Last Updated on July 13, 2021 by Bernard Juchli
Can a tow company send you to collections? If you don’t engage with a towing company actively, they can send you to the collections, depending on your state. In some states, the tow yard only auctions the towed car after the deadline.
In states where the tow can send you to collections when you decide to ignore the tow, they hope you continue doing it. The longer you abandon the car with them, the more money it piles up for them to meet the debt collectors.
Can a Tow Company Send You to Collections?
A tow company can send you to collections and the debt may be higher or lower depending on how long they impounded the car following the state laws. If you received a notification about your debt, you can call the tow company to request an itemized bill. An itemized bill will show what the company is charging for.
If the tow company does not send an itemized bill or the bill looks odd, you may contact an attorney and file a consumer complaint on the charges.
Moreover, a tow company can sell your car. So, if they sold your vehicle, they may have been trying to contact you to retrieve your car from their facility.
It is also likely that the tow company tried to contact you with the phone number associated with your vehicle registration. They would have sent you a letter or letters using registered mail. Also, by sending to collections, they obtained your car title from the motor vehicle agency. Since they have a title, it means they can demonstrate that you ignored their attempts to contact you.
What Can You Do if a Tow Company Sends You to the Collections?
You have three options to select from, which would depend on your state.
Ignore the Tow Yard
You can ignore a tow yard. However, refer to your state laws to know whether you’d be on the losing or gaining side. The tow yard typically files for a mechanic lien against you, which appears in your credit report.
To remove a lien can be difficult, and you might spend more than you would have paid by negotiating the two charges to a lower amount.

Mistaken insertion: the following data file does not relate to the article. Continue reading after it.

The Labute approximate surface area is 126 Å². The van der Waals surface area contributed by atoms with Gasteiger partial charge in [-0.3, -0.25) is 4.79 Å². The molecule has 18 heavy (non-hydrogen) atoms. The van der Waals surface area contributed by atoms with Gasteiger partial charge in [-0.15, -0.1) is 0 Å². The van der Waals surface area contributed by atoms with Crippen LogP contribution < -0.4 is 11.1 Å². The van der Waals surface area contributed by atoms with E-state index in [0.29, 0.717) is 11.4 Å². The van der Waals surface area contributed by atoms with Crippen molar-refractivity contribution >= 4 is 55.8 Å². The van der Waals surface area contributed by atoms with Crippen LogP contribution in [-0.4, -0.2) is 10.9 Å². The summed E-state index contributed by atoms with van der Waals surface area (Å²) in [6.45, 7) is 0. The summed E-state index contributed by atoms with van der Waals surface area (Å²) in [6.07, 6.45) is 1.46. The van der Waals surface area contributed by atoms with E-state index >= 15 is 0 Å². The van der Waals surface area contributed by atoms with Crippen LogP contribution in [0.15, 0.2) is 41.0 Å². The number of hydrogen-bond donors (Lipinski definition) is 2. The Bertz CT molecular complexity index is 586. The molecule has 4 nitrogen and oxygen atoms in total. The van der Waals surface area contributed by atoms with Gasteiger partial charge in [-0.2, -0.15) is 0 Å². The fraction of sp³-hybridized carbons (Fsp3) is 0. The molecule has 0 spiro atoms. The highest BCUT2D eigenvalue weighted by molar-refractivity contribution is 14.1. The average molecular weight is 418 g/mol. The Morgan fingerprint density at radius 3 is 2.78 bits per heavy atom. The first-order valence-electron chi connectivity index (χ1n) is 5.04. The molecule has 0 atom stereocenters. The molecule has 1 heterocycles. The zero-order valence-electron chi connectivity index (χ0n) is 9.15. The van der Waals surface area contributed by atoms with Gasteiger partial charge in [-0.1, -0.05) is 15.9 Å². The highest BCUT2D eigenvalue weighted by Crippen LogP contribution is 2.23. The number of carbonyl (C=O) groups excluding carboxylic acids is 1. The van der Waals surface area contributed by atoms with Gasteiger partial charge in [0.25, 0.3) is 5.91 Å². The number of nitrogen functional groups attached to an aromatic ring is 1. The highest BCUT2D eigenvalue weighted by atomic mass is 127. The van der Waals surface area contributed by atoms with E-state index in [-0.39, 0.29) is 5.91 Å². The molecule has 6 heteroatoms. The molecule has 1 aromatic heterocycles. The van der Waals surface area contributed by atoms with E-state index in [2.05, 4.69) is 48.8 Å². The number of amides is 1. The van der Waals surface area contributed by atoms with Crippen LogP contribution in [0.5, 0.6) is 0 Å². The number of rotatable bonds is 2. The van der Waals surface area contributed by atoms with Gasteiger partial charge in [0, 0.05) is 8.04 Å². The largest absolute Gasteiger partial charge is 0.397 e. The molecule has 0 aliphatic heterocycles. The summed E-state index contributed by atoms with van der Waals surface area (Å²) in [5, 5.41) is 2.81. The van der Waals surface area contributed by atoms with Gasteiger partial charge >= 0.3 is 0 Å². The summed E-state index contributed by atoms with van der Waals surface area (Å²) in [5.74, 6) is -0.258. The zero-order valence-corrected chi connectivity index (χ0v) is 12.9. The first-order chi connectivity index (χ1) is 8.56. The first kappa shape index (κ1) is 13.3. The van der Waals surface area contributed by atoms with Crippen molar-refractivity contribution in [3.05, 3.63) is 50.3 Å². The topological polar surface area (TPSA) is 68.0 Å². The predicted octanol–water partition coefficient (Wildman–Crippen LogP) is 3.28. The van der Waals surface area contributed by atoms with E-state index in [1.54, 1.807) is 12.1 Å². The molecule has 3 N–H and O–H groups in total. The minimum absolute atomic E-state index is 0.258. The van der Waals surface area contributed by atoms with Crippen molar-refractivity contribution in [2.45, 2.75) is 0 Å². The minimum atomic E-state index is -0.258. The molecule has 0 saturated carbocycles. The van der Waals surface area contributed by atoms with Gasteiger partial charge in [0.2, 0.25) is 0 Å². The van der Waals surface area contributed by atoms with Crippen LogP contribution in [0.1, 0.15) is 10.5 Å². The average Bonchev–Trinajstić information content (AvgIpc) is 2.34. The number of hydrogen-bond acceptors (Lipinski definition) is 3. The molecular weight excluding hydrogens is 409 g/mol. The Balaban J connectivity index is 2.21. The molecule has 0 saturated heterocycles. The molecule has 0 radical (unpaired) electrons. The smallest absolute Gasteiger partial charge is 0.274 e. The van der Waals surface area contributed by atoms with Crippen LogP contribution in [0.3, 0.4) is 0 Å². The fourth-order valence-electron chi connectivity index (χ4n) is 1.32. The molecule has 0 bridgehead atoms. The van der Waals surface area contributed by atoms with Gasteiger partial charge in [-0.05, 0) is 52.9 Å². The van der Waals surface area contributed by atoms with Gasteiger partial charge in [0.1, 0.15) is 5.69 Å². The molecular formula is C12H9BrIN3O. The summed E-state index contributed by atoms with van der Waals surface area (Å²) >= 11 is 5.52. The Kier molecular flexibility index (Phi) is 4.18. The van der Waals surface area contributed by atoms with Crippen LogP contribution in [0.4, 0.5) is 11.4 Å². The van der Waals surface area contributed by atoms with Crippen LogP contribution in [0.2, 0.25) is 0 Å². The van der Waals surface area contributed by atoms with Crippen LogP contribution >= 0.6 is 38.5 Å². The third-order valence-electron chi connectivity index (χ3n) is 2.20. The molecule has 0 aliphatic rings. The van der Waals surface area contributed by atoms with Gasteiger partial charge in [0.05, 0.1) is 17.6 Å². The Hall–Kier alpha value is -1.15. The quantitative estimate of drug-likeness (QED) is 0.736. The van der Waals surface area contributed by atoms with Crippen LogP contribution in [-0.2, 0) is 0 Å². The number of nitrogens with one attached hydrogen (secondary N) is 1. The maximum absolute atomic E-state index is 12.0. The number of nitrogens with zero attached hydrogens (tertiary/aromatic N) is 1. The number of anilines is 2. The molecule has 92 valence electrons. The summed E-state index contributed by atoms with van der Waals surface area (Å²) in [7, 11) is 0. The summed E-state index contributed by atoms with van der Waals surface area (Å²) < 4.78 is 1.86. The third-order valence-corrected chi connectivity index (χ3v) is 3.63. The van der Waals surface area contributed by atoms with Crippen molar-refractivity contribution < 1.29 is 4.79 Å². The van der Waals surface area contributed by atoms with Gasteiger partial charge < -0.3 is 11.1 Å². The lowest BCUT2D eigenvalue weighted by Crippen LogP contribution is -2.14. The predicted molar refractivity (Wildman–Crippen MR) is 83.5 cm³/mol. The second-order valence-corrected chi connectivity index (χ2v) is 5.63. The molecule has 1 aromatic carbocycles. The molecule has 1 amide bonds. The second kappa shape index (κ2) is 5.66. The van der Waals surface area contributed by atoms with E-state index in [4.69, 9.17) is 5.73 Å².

Pay the Amount
You can negotiate the tow charges through an attorney to a lower fee, or you threaten litigation. The company may disregard your litigation threat, especially if they’ve not violated it. Before going the legal route, consider if the legal fees add up more than the amount you’d pay for the claim.
You can declare bankruptcy to default on the tow charge obligation, but it’s an extreme way to get out of paying tow charge. It might cost more than it would solve. You may want to know more about declaring bankruptcy.
A Tow Company May Not Send You to Collections in Some States
In some states, tow operators will not automatically send you to the collections for not paying to retrieve your car. In Louisiana, A tow yard may apply for a Permit to Sell your car after a long storage period, typically between 30 and 60 days. The tow operator can dispose of or sell the car, which compensates for the unclaimed car. Also, they may not pursue the balance of the charges.
You may just walk away if your car is impounded. However, depending on your state laws, the tow operator may obtain a mechanic lien to sell the vehicle. Your car is sent to the auctions or scrap yard. If the impound lot can’t recover the cost of storing your car, they invite the collections.
The bigger problem is leaving your car with the storage lot if you owe money on it. Do not walk away if you owe on the car because you’d still owe without collateral – the car. It’s a legal issue that may be challenging to resolve, which costs money and affects your credit.
Being Sent to the Collections May Be a Tow Company Scam
Sending you to the collections may not be legal in some states, but the tow operator will try it. Since they own the car, especially after putting a lien on it, they get away with charging you to retrieve the car. However, they may have no vehicle to return but continued adding to the charges daily.
The best practice is to review how long an Impound lot can keep an impounded. Multiply the daily storage charge by the total number of days your car stayed with the tow. If the figure mismatches, it’s a scam. Also, if the collection does not appear on your credit report, the tow yard may be playing a fast one on you. Make sure to also request an itemized bill indicating the respective charges.
Suppose the calculated and assessed validly. The tow operator can sue you and take money from your account if they win.
Make sure to request a validation of the debt, i.e., proof that the collection is on you and that the collector is authorized to get it. If you find that the debt is yours, try to settle with the collector to prevent a lawsuit.
Regardless of the circumstance, it’s better to engage the tow operator for payment options. However, if you sold your car, but receive notifications on the bill, you can prove that you sold your car with your copies of the bill of sale, title, and photo ID. It’s also assumed that you filed the Release of Lien after selling the car.